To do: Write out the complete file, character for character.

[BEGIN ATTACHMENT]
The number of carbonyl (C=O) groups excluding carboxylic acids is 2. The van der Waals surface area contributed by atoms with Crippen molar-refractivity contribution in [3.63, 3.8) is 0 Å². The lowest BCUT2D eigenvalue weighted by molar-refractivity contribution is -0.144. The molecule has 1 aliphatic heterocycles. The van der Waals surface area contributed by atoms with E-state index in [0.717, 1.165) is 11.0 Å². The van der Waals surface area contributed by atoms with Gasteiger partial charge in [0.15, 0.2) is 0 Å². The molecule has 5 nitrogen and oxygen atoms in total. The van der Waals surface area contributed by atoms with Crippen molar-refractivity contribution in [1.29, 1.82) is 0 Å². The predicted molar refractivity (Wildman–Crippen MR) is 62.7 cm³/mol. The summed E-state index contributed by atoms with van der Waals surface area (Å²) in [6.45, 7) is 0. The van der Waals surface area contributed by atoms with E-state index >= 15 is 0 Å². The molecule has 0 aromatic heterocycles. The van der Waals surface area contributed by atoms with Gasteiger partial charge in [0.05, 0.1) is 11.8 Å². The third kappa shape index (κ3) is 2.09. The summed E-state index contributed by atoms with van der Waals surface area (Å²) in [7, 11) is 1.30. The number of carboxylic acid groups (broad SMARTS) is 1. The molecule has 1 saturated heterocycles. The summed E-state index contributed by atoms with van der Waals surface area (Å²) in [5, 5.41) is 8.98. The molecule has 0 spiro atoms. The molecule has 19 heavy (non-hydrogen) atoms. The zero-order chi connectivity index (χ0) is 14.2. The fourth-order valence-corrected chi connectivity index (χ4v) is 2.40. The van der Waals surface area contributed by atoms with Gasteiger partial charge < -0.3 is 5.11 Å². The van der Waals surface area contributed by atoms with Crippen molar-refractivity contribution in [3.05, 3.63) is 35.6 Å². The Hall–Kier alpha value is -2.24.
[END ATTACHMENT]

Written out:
The number of carbonyl (C=O) groups excluding carboxylic acids is 2. The van der Waals surface area contributed by atoms with Crippen molar-refractivity contribution in [3.63, 3.8) is 0 Å². The lowest BCUT2D eigenvalue weighted by molar-refractivity contribution is -0.144. The molecule has 1 aliphatic heterocycles. The van der Waals surface area contributed by atoms with E-state index in [0.717, 1.165) is 11.0 Å². The van der Waals surface area contributed by atoms with Gasteiger partial charge in [0.15, 0.2) is 0 Å². The molecule has 5 nitrogen and oxygen atoms in total. The van der Waals surface area contributed by atoms with Crippen molar-refractivity contribution in [1.29, 1.82) is 0 Å². The predicted molar refractivity (Wildman–Crippen MR) is 62.7 cm³/mol. The summed E-state index contributed by atoms with van der Waals surface area (Å²) in [6.45, 7) is 0. The van der Waals surface area contributed by atoms with E-state index >= 15 is 0 Å². The molecule has 0 aromatic heterocycles. The van der Waals surface area contributed by atoms with Gasteiger partial charge in [0.05, 0.1) is 11.8 Å². The third kappa shape index (κ3) is 2.09. The summed E-state index contributed by atoms with van der Waals surface area (Å²) in [7, 11) is 1.30. The number of carboxylic acid groups (broad SMARTS) is 1. The molecule has 1 saturated heterocycles. The summed E-state index contributed by atoms with van der Waals surface area (Å²) in [5, 5.41) is 8.98. The molecule has 0 spiro atoms. The molecule has 19 heavy (non-hydrogen) atoms. The zero-order chi connectivity index (χ0) is 14.2. The fourth-order valence-corrected chi connectivity index (χ4v) is 2.40. The van der Waals surface area contributed by atoms with Gasteiger partial charge < -0.3 is 5.11 Å². The van der Waals surface area contributed by atoms with Crippen molar-refractivity contribution in [3.05, 3.63) is 35.6 Å². The Hall–Kier alpha value is -2.24.